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HOW MUCH DOES YOUR PIXEL WEIGH

PROPS: What role do images play in our practice?

T+E+A+M flattens distinctions between physical and digital materiality. This means that we translate between these registers frequently, utilizing both in our projects, often through imaging techniques. These techniques of imagery are not simply easy tools for design production. Image logics couple with material logics to enter the architecture itself, becoming part of the intended experience and sensibility. In many projects this results in layers of physical material and images of material overlapping in space.

Images are not merely representation — for us, they are design documents. They anticipate a manner of assembly and a position in space. In Living Picture, image data contains critical information for the project’s fabrication. Pixel dimensions correspond with the measure of physical components. Layer masks indicate the edge of material surfaces. Bleeds build in a margin of tolerance for joining parts.

As design documents, images take on some of the work typically done by line drawings. However, while plans and sections provide notational instructions that remain separate from the design’s physical execution, images become a material system at the building scale. Our most recent project, Ghostbox, features a field of party walls that double as a mountain range. This impression of geological form comes from rock-like imagery that is printed on the walls’ surfaces. The edge of the imaged material coincides with the walls’ profiles, pushing the image content out of two dimensions and into the physical realm.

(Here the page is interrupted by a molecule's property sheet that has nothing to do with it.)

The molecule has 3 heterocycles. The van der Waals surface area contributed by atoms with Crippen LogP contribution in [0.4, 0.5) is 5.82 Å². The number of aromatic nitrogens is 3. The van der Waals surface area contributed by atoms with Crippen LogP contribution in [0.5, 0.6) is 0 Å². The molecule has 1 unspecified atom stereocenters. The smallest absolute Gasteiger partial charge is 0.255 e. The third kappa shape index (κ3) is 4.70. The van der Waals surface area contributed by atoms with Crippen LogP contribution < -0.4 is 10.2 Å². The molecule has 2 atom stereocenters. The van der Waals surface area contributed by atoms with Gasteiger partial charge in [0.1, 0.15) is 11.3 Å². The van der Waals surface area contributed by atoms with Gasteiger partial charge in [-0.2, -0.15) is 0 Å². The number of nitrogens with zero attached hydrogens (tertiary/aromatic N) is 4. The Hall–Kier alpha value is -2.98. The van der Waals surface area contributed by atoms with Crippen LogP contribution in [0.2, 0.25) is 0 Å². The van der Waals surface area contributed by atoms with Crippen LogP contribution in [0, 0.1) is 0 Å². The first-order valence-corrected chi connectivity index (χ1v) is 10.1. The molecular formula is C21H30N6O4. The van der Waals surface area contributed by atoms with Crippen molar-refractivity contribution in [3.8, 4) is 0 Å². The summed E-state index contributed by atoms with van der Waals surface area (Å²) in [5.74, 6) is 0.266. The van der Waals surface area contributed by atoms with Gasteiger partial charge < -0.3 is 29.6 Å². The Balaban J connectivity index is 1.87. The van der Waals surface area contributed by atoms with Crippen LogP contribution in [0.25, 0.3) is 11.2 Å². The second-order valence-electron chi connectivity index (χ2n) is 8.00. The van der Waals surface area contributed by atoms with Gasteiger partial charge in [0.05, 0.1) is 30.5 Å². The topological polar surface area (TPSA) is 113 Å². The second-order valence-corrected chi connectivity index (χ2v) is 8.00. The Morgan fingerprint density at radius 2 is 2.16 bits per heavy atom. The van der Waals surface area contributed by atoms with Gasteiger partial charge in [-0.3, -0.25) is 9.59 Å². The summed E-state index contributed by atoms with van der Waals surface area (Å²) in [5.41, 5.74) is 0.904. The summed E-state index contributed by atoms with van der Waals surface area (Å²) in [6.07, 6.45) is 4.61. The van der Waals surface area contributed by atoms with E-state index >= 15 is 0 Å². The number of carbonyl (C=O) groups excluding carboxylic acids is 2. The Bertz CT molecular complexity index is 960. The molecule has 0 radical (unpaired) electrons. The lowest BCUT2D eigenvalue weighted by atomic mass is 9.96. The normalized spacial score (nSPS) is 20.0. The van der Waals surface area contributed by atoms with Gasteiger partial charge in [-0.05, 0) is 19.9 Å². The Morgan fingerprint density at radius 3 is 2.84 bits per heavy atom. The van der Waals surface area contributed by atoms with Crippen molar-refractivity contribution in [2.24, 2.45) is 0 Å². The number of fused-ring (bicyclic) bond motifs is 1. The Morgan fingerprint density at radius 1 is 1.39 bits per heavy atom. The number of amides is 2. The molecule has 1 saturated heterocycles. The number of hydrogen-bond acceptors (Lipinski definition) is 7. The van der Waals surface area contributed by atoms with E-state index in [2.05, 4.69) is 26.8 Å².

Images are more than information rendered visible; they comprise a medium that permeates contemporary experience. By deploying images as a material and spatial system, our work evokes new subjectivities for architecture.

Images:
Ghostbox, three of fourteen print files for party walls
Living Picture, print files for one cluster of seven

(Images courtesy of T+E+A+M)

T+E+A+M is an architecture practice led by Thom Moran, Ellie Abrons, Adam Fure, and Meredith Miller. Their work focuses on materiality, image, and digital environments. Recent projects include Clastic Order a full-scale installation that tests an experimental approach to material reuse, and Living Picture a temporary pavilion that makes concrete the immaterial aspects of digital production. T+E+A+M has exhibited at the 2016 Venice Biennale, Storefront for Art and Architecture in New York, Museum of Contemporary Art Detroit, and Current Space Gallery in Baltimore.